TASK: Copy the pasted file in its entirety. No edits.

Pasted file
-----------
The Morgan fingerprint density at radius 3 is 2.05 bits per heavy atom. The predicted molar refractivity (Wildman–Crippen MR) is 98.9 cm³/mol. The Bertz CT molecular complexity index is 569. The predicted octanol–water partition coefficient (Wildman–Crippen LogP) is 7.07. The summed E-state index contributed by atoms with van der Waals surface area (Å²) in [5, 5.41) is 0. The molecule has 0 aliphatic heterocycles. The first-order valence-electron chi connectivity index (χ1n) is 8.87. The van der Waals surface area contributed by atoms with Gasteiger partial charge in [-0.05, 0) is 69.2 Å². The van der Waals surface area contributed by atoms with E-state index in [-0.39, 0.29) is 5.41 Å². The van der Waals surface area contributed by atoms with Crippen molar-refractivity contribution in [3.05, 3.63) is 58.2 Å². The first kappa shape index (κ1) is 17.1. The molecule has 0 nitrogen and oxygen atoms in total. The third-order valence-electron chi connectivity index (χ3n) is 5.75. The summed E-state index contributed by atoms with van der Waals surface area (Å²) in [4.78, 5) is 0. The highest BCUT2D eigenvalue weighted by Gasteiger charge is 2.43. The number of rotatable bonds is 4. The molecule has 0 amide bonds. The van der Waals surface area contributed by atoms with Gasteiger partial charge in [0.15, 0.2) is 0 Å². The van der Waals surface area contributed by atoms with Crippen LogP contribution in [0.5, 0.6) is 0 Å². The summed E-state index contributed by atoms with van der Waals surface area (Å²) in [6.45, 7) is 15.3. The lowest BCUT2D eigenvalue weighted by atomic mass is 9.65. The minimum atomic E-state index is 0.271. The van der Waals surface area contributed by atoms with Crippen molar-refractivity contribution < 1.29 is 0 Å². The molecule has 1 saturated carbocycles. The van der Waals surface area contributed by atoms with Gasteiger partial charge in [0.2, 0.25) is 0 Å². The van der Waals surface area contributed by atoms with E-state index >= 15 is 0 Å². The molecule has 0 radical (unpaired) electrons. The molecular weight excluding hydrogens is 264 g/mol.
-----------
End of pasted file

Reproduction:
The Morgan fingerprint density at radius 3 is 2.05 bits per heavy atom. The predicted molar refractivity (Wildman–Crippen MR) is 98.9 cm³/mol. The Bertz CT molecular complexity index is 569. The predicted octanol–water partition coefficient (Wildman–Crippen LogP) is 7.07. The summed E-state index contributed by atoms with van der Waals surface area (Å²) in [5, 5.41) is 0. The molecule has 0 aliphatic heterocycles. The first-order valence-electron chi connectivity index (χ1n) is 8.87. The van der Waals surface area contributed by atoms with Gasteiger partial charge in [-0.05, 0) is 69.2 Å². The van der Waals surface area contributed by atoms with E-state index in [-0.39, 0.29) is 5.41 Å². The van der Waals surface area contributed by atoms with Crippen molar-refractivity contribution in [3.05, 3.63) is 58.2 Å². The first kappa shape index (κ1) is 17.1. The molecule has 0 nitrogen and oxygen atoms in total. The third-order valence-electron chi connectivity index (χ3n) is 5.75. The summed E-state index contributed by atoms with van der Waals surface area (Å²) in [4.78, 5) is 0. The highest BCUT2D eigenvalue weighted by Gasteiger charge is 2.43. The number of rotatable bonds is 4. The molecule has 0 amide bonds. The van der Waals surface area contributed by atoms with Gasteiger partial charge in [0.15, 0.2) is 0 Å². The van der Waals surface area contributed by atoms with Crippen LogP contribution in [0.5, 0.6) is 0 Å². The summed E-state index contributed by atoms with van der Waals surface area (Å²) in [6.45, 7) is 15.3. The lowest BCUT2D eigenvalue weighted by atomic mass is 9.65. The minimum atomic E-state index is 0.271. The van der Waals surface area contributed by atoms with Crippen molar-refractivity contribution < 1.29 is 0 Å². The molecule has 1 saturated carbocycles. The van der Waals surface area contributed by atoms with Gasteiger partial charge in [0.2, 0.25) is 0 Å². The van der Waals surface area contributed by atoms with E-state index >= 15 is 0 Å². The molecule has 0 radical (unpaired) electrons. The molecular weight excluding hydrogens is 264 g/mol.